A family of Spanish descent, whose arms, according to D'Hozier, were: Argent, a crown bearing the letters "G. F. R." sable, surrounded by two palms sinople, with branches saltire.

Members of the Francia family emigrated in the seventeenth century to London, where they became influential and wealthy. The founders of this branch were Simon Francia, (c. 1677) and Domingo Roderigues (Roiz) Francia, died 1688. The latter left two sons, Francis and Simon, Jr. His grandson was George Roderigues Francia, known in the synagogue of which he was parnas as "Abraham Francia," who says in his will, "I doe order my interment in the buriall place of my nation at Mile End with the usual decencies." He died 1695, leaving five sons and five daughters, one of whom married a son of David Pinto in Amsterdam. It was one of his sons, Francis Francia, who was tried for high treason Jan. 22, 1716, as an adherent of the Old Pretender, the so-called James III. (Jacobs and Wolf, "Bibl. Anglo. Jud." p. 95). He was acquitted because he was an alien, having been born in France. His elder brother was Simon Francia. A number of other members of this family appear in the court records of the time. Their coat of arms—a lion rampant, carrying a standard per pale, five fleurs-de-lis, the shield surmounted by a helmet—is to be seen on several of their gravestones. The arms, however, seem never to have been recorded.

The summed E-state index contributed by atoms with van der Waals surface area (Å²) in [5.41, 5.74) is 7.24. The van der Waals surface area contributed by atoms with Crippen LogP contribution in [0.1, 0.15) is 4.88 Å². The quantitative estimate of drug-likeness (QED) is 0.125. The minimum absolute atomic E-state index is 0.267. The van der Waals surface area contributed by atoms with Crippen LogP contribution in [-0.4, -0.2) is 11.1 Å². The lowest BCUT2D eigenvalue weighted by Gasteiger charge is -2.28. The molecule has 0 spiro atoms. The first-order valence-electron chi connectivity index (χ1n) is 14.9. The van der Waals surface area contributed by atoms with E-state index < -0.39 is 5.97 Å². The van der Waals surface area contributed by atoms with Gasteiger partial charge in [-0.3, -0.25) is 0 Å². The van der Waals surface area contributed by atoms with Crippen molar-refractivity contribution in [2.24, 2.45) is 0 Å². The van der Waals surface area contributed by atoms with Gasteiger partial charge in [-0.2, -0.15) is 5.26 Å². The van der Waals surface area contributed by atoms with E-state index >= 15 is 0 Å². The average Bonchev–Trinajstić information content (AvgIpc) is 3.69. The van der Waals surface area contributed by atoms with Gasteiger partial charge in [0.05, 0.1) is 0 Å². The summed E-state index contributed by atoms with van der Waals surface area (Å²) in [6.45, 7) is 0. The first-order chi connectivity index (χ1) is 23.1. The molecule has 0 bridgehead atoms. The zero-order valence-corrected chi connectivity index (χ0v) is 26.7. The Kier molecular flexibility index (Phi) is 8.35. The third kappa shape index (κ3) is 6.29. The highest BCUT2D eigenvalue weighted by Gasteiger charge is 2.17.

The widow of George Francia caused his armorial bearings to be registered at Bordeaux Nov. 29, 1697. His son Abraham signed as elder the communal regulations of Bordeaux in 1760. Benjamin Francia figures in the list of notables of Bordeaux in 1809.

The family had a special synagogue at Bordeaux, which was closed in 1812.

  • Guienne, Armorial Général, p. 911, No. 174 (MS. in the Bibliothèque Nationale, Paris);
  • Lucien Wolf, Crypto-Jews, pp. 9, 12;
  • The Jewry of the Restoration, p. 11;
  • Gaster, Hist. of Bevis Marks, pp. 17, 51, 81;
  • Archives Municipals de Bordeaux, GG 80 bis, fol. 3;
  • H. Léon, Histoire des Juifs do Bayonne, p. 392;
  • Malvezin, Histoire des Juifs de Bordeaux, p. 306;
  • Jew. Chron. Dec. 3, 1897, p. 9.
G. C. de B.
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